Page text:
- Emerging market government debt. 2019 Income = 5.11%. Example ETF = VWOB.
You can lend to other governments besides the United States government, and governments in developing/emerging markets pay significantly higher interest rates than the US does.
Emerging market debt had a period of extraordinary performance for several decades as it was a small and emerging asset class. Historically the bonds earned 3-5% more than equivalent US bonds. However, as these emerging markets have "grown up", they simply don't need to pay such high interest rates.
Crisis are a bit hard to predict. The governments have become more stable so the shocks tend not to be severe. In the late 1990s, the Asian crisis caused the bonds to drop more than 40%, and they dropped more than 20% in the global financial crisis. More recently, bad years have been on the order of a 7%-10% loss of principal, recovered in 12-18 months. The COVID crisis caused a drop of 14.1%, and as of mid-June it still had not recovered - much of this is due to the relative value of currencies rather than a decline in the reliability of the borrowing countries.
- Mortgage backed securities. 2019 Income = 2.89%. Example ETF = VMBS.
In the US, entities like Fannie Mae issue debt that is guaranteed by the US government. Like US Treasuries, they are only taxed at the federal level. You typically get a slight bump in return vs. similarly aged treasuries. An example ETF is VMBS, in 2018 it yielded 2.71%.
Due to their federal backing, these bonds have rarely lost more than 2%-3% in principal value, recovering within 12-18 months. They tend not to appreciate in value. These assets did not lose money during the COVID crisis.
- Higher dividend stocks. 2019 Income = 3.69%. Example ETF = VYM.
The average dividend yield of the US stock market is just under 2%, which is a composition of stocks that pay no dividends all the way to stocks that pay the highest dividends. Several ETFs specialize in higher dividend yielding stocks.
There are many twists on this theme - for example you can invest in a particular industry; utility stocks and real estate stocks are often used in this strategy as they tend to pay higher dividends.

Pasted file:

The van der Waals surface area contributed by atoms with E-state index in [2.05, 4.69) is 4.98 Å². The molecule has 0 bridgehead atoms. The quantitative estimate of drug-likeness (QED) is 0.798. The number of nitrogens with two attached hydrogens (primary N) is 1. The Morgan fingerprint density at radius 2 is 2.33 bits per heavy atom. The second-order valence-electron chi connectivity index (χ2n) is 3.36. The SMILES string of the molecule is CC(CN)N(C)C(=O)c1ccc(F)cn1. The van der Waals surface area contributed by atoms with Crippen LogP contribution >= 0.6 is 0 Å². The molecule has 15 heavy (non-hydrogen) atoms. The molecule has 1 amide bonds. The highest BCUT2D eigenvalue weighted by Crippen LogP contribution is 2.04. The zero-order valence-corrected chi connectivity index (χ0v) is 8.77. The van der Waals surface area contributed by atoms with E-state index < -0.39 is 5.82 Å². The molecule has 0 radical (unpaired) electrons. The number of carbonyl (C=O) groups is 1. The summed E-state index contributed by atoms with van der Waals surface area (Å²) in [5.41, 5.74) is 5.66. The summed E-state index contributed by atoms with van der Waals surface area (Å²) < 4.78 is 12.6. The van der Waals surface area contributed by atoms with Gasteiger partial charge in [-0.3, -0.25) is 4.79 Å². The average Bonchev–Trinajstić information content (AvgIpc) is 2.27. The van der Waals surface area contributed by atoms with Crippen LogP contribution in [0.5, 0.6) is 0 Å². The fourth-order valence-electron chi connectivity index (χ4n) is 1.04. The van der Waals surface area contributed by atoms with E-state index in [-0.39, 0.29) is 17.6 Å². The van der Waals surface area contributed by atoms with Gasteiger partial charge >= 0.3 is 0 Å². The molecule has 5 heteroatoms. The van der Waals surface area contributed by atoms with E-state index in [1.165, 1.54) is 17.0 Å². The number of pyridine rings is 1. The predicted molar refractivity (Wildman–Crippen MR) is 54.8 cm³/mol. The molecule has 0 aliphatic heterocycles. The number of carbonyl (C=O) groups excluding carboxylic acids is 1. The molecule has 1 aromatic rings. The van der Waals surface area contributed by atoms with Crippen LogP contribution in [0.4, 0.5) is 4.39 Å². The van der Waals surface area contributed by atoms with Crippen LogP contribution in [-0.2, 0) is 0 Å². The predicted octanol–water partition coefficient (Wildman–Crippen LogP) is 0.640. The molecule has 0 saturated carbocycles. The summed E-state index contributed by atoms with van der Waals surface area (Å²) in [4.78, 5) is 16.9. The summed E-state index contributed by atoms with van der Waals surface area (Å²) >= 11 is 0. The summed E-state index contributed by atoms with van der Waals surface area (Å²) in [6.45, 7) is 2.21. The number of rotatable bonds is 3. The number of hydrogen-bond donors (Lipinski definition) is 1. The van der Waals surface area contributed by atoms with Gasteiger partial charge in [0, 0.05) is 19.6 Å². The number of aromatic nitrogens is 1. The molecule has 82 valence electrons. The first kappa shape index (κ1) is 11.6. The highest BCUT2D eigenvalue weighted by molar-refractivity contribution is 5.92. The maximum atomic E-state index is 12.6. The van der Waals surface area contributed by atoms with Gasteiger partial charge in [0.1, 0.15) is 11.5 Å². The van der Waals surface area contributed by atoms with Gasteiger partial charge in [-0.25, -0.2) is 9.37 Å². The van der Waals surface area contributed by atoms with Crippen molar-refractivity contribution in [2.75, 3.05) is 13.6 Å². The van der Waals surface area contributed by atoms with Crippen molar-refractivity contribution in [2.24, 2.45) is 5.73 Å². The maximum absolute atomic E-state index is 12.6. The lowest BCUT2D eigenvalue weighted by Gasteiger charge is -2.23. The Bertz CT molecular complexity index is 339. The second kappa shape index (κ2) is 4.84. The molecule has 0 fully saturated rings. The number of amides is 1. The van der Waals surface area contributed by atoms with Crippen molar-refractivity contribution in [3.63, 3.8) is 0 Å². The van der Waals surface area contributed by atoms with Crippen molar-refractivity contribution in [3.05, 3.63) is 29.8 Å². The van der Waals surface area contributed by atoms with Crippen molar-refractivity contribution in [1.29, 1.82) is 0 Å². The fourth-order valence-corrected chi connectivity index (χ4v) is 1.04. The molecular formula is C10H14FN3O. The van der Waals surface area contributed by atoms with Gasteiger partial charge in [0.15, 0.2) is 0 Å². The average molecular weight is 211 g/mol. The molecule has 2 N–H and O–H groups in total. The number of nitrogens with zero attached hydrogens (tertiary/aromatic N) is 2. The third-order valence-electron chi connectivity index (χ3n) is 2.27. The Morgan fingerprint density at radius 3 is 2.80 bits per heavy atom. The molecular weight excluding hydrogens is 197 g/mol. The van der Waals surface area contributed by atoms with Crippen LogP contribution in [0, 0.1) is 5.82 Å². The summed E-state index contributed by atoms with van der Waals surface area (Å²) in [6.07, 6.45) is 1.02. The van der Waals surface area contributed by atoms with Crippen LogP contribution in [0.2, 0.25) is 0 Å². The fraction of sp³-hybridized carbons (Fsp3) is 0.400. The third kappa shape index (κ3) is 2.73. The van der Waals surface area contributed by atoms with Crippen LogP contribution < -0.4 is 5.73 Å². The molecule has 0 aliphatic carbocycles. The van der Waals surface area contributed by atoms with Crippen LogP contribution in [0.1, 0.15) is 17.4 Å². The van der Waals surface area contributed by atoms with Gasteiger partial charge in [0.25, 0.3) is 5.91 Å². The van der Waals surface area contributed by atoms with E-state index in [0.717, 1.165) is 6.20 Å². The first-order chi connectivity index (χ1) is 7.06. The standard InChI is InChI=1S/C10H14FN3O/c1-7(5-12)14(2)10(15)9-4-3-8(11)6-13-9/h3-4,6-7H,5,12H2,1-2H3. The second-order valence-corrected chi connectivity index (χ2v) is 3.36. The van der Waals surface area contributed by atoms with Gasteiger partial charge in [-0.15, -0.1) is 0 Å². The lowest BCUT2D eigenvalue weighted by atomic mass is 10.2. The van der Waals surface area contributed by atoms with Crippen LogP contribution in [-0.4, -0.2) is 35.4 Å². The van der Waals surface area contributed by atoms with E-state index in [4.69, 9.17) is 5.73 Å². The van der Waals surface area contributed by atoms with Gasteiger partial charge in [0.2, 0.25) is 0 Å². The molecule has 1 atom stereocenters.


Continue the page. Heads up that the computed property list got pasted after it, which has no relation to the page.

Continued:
Two important things to note about higher dividend stocks. 1) They are not insulated from the wild swings of the stock market. 2) out of this list, they have the longest history of growing the amount they pay you over time. If your goal is to have long term growing income, investing in dividends can be an amazing and patient way to accomplish your mission.
For example, if you bought $10,000 of VYM in 2007, you would have received $265 in dividends – or 2.65%. But if you still held the asset today, 12 years later, you would be receiving over $800 per year. That is a return of 8% on your initial investment, and if you went to recover your money, the shares would be worth substantially more, even though they are still yielding about 3%. During the COVID crisis, VYM went down 24.0%, in fact more than the total stock market index (down 20.8%), and has been slower to recover.
So how do you put all this together?
As scary as the variations in principal are, remember income streams from these investments have been far more consistent. If you could have avoided looking at what your investment was "worth" on any given day, and just held on through the ups and downs, you would have continued to collect pretty stable, and in many cases, growing checks.
Let's start by looking at principal value, and take the worst crisis of the last twenty years - the Great Recession.
For the sake of this example, imagine you put $10,000 scattered across a variety of these strategies (about 10%-15% each). The value of your investment would look pretty terrible as you approached the end of 2008 - looks like you lost about 20% of your money!*